Feeds

BT wins another HUGE gov-funded rural broadband deal

2016 waiting game for 140k homes, biz in Herefordshire and Gloucestershire

Boost IT visibility and business value

Multi-billion pound telecoms giant BT has landed another broadband government subsidy to lay fibre in the countryside: this time for a £56.6m joint local authority project between Herefordshire and Gloucestershire that won't be completed until 2016. That's a whole year behind Whitehall's 2015 "challenging target".

The fibre-optic deployment with downstream speeds of at least 2Mbit/s in those two counties won't be finished until the end of 2016, BT said, while some locals hoping to access download speeds of at least 24Mbit/s via the network will have to wait until 2018.

Funds have been set aside for the government's £530m Broadband Delivery UK (BDUK) scheme for rural areas where BT and Virgin Media failed to find a compelling business case for private investment. The project is supposed to be completed by 2015 - which is the end of the current Parliament.

Culture Secretary Maria Miller, whose department - the Ministry of Fun - is tasked with overseeing the project, has repeatedly said that Whitehall wanted to see faster broadband networks rolled out to 90 per cent of homes and businesses in remote parts of the UK by 2015.

But broadband minister Ed Vaizey has recently confessed that that goal was a "challenging target".

And now BT appears to have confirmed some official slippage to that plan.

The Borders Broadband project, as it's known, will get a £18.17m cash injection from the BDUK funds, a further £10.1m from Herefordshire Council and £7.5m from Gloucestershire County Council. BT said it would toss £20.9m of its own money on the pile to deploy Fibre-to-the-Cabinet (FTTC) and Fibre-to-the-Premises (FTTP) cabling to around 140,000 homes and businesses in the two areas.

The national telco didn't offer a breakdown of how many properties would get FTTP, but the vast majority are likely to be fed fibre only to the streetside cabinet.

BT tried its best not to muddy the message about what appears to be a delay in the department for culture, media and sport's ambitious - or even fanciful - plans "to provide superfast broadband to at least 90 per cent of premises in the UK and to provide universal access to standard broadband with a speed of at least 2Mbps" by 2015.

The company said:

The aim of the councils’ partnership, which is managed by both councils, economic development company GFirst and BDUK, is to have a majority of homes and businesses covered by this project able to enjoy speeds of 30 Mbps or more, with speeds of up to 80Mbps being typical ...

The project also intends to address those premises across both counties receiving a connection of less than 2Mbps by aiming to ensure all areas receive a minimum of 2Mbps by the end of 2016.

BT - which remains the only government preferred bidder to have bagged any BDUK contracts with Fujitsu being the only rival - added that no physical work would be underway in the counties until the second half of 2013 - once planning has been agreed.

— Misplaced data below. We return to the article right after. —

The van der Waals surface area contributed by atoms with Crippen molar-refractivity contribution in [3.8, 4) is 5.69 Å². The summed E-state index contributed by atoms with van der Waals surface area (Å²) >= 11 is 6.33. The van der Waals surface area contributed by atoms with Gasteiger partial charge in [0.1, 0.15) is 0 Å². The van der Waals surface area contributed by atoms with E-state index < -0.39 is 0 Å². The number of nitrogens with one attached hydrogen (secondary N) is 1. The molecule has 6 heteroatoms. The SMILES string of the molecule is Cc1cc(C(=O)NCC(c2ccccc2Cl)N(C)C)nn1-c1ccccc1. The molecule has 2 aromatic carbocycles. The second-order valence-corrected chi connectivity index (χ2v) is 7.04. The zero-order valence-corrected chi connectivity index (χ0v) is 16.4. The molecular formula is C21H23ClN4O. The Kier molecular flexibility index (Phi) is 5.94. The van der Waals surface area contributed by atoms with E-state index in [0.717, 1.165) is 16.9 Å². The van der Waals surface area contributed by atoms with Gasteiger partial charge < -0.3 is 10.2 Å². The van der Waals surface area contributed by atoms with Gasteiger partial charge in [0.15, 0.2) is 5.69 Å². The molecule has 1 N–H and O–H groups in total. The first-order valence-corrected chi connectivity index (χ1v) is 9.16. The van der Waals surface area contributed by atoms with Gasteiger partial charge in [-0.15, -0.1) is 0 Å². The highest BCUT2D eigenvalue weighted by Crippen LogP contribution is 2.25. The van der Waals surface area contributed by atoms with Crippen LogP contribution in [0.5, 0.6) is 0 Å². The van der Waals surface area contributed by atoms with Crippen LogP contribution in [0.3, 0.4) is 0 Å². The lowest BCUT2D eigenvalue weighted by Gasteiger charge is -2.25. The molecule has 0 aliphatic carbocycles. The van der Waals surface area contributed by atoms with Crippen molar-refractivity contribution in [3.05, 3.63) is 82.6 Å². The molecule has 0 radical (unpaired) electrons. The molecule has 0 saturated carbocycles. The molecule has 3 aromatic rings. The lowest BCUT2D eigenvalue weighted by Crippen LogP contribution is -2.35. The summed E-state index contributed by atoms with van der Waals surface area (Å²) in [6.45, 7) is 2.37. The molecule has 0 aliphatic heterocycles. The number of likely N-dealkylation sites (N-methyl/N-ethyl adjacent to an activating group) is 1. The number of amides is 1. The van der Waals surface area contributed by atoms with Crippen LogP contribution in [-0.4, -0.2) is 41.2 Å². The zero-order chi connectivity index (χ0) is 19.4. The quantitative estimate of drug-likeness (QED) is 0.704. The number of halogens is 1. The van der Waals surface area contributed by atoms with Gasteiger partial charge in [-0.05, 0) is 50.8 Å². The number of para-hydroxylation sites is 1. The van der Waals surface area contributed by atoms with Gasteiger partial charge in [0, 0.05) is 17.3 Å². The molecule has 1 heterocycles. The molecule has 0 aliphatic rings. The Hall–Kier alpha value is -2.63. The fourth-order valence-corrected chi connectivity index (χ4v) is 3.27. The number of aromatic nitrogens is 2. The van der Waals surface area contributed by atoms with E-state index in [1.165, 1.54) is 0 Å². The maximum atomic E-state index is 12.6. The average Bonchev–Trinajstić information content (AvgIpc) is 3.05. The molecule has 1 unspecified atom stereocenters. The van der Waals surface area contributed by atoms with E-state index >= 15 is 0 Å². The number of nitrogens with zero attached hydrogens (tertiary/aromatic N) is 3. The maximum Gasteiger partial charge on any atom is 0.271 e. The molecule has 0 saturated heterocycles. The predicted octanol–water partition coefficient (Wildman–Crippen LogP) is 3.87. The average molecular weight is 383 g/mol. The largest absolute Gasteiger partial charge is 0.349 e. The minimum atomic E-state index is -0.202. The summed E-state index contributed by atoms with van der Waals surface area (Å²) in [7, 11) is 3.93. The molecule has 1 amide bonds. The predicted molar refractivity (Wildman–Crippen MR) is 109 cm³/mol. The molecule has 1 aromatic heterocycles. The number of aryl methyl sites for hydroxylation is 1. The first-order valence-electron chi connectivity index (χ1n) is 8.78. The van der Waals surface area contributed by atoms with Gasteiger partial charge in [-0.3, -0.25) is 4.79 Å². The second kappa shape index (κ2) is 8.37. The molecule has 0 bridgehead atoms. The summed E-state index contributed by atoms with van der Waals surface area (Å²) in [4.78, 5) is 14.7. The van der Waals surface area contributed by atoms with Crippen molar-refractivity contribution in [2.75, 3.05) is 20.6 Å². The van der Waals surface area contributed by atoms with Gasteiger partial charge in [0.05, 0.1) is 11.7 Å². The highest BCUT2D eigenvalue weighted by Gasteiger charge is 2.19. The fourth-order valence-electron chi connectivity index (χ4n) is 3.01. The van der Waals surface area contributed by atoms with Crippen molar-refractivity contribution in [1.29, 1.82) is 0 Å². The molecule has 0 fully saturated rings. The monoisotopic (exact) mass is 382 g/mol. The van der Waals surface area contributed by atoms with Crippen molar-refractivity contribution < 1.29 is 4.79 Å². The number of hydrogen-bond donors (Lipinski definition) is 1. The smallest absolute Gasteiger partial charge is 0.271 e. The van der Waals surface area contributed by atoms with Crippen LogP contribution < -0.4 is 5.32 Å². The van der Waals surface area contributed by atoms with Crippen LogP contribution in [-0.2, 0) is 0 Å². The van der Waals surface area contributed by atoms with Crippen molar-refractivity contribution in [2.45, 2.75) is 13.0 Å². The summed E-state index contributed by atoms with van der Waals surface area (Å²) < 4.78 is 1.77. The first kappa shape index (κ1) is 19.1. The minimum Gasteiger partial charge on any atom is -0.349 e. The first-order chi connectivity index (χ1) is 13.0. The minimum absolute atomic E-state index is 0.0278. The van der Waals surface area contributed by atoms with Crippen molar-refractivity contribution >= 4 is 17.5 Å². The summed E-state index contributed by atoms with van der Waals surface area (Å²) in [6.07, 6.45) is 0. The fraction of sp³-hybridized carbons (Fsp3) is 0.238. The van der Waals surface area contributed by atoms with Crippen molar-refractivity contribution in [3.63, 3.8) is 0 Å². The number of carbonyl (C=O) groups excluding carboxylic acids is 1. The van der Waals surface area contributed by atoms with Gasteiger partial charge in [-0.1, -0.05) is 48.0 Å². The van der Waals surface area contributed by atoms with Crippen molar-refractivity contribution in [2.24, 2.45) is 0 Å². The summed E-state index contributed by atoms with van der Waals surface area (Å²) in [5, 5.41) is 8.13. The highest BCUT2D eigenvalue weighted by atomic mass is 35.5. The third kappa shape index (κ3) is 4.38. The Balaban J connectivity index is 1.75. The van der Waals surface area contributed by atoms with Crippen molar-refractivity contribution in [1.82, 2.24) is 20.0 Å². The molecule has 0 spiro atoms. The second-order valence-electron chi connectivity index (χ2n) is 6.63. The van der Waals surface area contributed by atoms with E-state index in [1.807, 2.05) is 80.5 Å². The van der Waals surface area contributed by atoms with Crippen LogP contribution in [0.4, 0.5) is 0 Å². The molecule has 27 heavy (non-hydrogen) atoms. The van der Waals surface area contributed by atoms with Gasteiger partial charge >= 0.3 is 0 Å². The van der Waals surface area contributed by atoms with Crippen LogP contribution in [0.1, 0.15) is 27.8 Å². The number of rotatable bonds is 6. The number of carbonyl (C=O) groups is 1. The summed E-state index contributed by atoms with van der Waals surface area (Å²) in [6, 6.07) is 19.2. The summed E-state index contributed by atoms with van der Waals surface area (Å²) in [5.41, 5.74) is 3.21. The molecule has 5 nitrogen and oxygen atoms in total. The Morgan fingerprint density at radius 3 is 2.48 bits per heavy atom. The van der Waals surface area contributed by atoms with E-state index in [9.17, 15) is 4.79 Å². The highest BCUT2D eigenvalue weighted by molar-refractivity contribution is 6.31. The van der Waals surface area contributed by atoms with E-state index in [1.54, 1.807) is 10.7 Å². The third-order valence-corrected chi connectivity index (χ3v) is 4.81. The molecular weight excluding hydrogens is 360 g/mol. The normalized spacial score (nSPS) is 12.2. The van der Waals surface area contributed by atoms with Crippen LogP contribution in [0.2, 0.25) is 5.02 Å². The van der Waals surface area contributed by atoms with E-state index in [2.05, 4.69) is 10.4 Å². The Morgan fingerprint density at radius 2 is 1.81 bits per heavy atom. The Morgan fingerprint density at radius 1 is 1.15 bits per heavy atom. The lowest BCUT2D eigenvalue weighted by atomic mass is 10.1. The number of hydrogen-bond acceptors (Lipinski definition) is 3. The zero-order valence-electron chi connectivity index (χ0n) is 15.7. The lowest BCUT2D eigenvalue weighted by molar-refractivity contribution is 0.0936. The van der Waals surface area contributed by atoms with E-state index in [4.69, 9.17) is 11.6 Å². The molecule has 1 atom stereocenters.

The Register asked the DCMS to tell us whether or not it had now fallen behind its goal to outfit Blighty with the "best superfast broadband network in Europe by 2015" using a mix of private and public money.

A spokesman at Miller's department claimed that the government's plans remained on track, before adding that some work wouldn't be completed until 2016 due to it being an "aggregate rollout".

He gave El Reg this statement:

The government’s ambition is for the UK to have the best superfast broadband network in Europe by 2015. To achieve this, it is our aim to provide superfast broadband to at least 90 per cent of premises in the UK and to provide universal access to standard broadband with a speed of at least 2Mbps.

®

Boost IT visibility and business value

More from The Register

next story
Scotland's BIG question: Will independence cost me my broadband?
They can take our lives, but they'll never take our SPECTRUM
Trying to sell your house? It'd better have KILLER mobile coverage
More NB than transport links to next-gen buyers - study
Auntie remains MYSTIFIED by that weekend BBC iPlayer and website outage
Still doing 'forensics' on the caching layer – Beeb digi wonk
NBN Co adds apartments to FTTP rollout
Commercial trial locations to go live in September
Samsung Z Tizen OS mobe is post-phoned – this time for good?
Russian launch for Sammy's non-droid knocked back
Telstra to KILL 2G network by end of 2016
GSM now stands for Grave-Seeking-Mobile network
Seeking LTE expert to insert small cells into BT customers' places
Is this the first step to a FON-a-like 4G network?
prev story

Whitepapers

Implementing global e-invoicing with guaranteed legal certainty
Explaining the role local tax compliance plays in successful supply chain management and e-business and how leading global brands are addressing this.
Consolidation: The Foundation for IT Business Transformation
In this whitepaper learn how effective consolidation of IT and business resources can enable multiple, meaningful business benefits.
Backing up Big Data
Solving backup challenges and “protect everything from everywhere,” as we move into the era of big data management and the adoption of BYOD.
Boost IT visibility and business value
How building a great service catalog relieves pressure points and demonstrates the value of IT service management.
Why and how to choose the right cloud vendor
The benefits of cloud-based storage in your processes. Eliminate onsite, disk-based backup and archiving in favor of cloud-based data protection.